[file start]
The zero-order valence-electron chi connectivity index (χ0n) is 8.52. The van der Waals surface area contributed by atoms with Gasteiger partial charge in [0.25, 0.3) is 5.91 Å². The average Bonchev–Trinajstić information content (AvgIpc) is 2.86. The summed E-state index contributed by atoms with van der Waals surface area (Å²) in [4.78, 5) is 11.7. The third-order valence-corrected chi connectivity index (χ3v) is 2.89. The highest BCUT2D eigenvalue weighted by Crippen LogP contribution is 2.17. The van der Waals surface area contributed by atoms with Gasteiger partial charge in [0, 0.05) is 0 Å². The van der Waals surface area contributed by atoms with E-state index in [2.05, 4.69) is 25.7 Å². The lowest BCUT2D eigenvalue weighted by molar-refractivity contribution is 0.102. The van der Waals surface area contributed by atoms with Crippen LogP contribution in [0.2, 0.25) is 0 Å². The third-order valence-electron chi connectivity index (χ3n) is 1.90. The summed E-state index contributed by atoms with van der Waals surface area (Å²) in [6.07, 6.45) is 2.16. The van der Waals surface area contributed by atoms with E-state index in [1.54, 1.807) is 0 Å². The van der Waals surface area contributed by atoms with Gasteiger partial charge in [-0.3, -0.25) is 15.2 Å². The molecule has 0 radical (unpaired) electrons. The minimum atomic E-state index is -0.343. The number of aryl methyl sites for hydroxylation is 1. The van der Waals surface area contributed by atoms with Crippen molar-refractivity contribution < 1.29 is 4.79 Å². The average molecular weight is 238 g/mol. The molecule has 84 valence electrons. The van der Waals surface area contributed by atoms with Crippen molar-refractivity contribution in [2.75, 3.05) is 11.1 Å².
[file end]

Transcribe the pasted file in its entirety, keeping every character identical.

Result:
The zero-order valence-electron chi connectivity index (χ0n) is 8.52. The van der Waals surface area contributed by atoms with Gasteiger partial charge in [0.25, 0.3) is 5.91 Å². The average Bonchev–Trinajstić information content (AvgIpc) is 2.86. The summed E-state index contributed by atoms with van der Waals surface area (Å²) in [4.78, 5) is 11.7. The third-order valence-corrected chi connectivity index (χ3v) is 2.89. The highest BCUT2D eigenvalue weighted by Crippen LogP contribution is 2.17. The van der Waals surface area contributed by atoms with Gasteiger partial charge in [0, 0.05) is 0 Å². The van der Waals surface area contributed by atoms with E-state index in [2.05, 4.69) is 25.7 Å². The lowest BCUT2D eigenvalue weighted by molar-refractivity contribution is 0.102. The van der Waals surface area contributed by atoms with Crippen LogP contribution in [0.2, 0.25) is 0 Å². The third-order valence-electron chi connectivity index (χ3n) is 1.90. The summed E-state index contributed by atoms with van der Waals surface area (Å²) in [6.07, 6.45) is 2.16. The van der Waals surface area contributed by atoms with E-state index in [1.54, 1.807) is 0 Å². The van der Waals surface area contributed by atoms with Gasteiger partial charge in [-0.3, -0.25) is 15.2 Å². The molecule has 0 radical (unpaired) electrons. The minimum atomic E-state index is -0.343. The number of aryl methyl sites for hydroxylation is 1. The van der Waals surface area contributed by atoms with Crippen molar-refractivity contribution < 1.29 is 4.79 Å². The average molecular weight is 238 g/mol. The molecule has 84 valence electrons. The van der Waals surface area contributed by atoms with Crippen molar-refractivity contribution in [2.75, 3.05) is 11.1 Å².